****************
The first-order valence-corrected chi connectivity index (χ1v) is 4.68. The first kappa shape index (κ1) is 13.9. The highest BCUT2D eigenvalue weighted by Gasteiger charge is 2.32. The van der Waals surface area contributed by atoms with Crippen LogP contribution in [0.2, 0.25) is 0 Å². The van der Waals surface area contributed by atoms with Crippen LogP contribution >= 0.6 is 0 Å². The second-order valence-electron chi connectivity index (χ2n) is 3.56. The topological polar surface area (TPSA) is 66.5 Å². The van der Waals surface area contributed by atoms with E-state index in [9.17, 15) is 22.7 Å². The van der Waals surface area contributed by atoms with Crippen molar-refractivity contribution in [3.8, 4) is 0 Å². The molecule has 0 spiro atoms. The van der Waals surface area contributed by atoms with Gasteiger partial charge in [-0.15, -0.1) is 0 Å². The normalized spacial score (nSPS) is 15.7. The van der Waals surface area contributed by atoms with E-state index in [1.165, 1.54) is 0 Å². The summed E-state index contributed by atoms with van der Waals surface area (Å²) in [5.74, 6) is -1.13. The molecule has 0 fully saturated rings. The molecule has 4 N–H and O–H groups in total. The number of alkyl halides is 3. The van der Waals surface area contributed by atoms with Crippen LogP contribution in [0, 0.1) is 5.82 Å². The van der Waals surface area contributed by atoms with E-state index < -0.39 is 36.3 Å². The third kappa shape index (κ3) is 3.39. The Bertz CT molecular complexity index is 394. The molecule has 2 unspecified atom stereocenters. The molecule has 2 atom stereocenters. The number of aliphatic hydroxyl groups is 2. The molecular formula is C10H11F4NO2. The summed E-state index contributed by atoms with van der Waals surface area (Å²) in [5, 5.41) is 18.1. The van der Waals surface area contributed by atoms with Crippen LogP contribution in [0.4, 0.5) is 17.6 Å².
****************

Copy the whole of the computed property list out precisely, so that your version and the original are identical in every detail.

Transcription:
The first-order valence-corrected chi connectivity index (χ1v) is 4.68. The first kappa shape index (κ1) is 13.9. The highest BCUT2D eigenvalue weighted by Gasteiger charge is 2.32. The van der Waals surface area contributed by atoms with Crippen LogP contribution in [0.2, 0.25) is 0 Å². The van der Waals surface area contributed by atoms with Crippen LogP contribution >= 0.6 is 0 Å². The second-order valence-electron chi connectivity index (χ2n) is 3.56. The topological polar surface area (TPSA) is 66.5 Å². The van der Waals surface area contributed by atoms with E-state index in [9.17, 15) is 22.7 Å². The van der Waals surface area contributed by atoms with Crippen molar-refractivity contribution in [3.8, 4) is 0 Å². The molecule has 0 spiro atoms. The van der Waals surface area contributed by atoms with Gasteiger partial charge in [-0.15, -0.1) is 0 Å². The normalized spacial score (nSPS) is 15.7. The van der Waals surface area contributed by atoms with E-state index in [1.165, 1.54) is 0 Å². The summed E-state index contributed by atoms with van der Waals surface area (Å²) in [5.74, 6) is -1.13. The molecule has 0 fully saturated rings. The molecule has 4 N–H and O–H groups in total. The number of alkyl halides is 3. The van der Waals surface area contributed by atoms with Crippen LogP contribution in [0, 0.1) is 5.82 Å². The van der Waals surface area contributed by atoms with E-state index < -0.39 is 36.3 Å². The third kappa shape index (κ3) is 3.39. The Bertz CT molecular complexity index is 394. The molecule has 2 unspecified atom stereocenters. The molecule has 2 atom stereocenters. The number of aliphatic hydroxyl groups is 2. The molecular formula is C10H11F4NO2. The summed E-state index contributed by atoms with van der Waals surface area (Å²) in [5, 5.41) is 18.1. The van der Waals surface area contributed by atoms with Crippen LogP contribution in [0.4, 0.5) is 17.6 Å².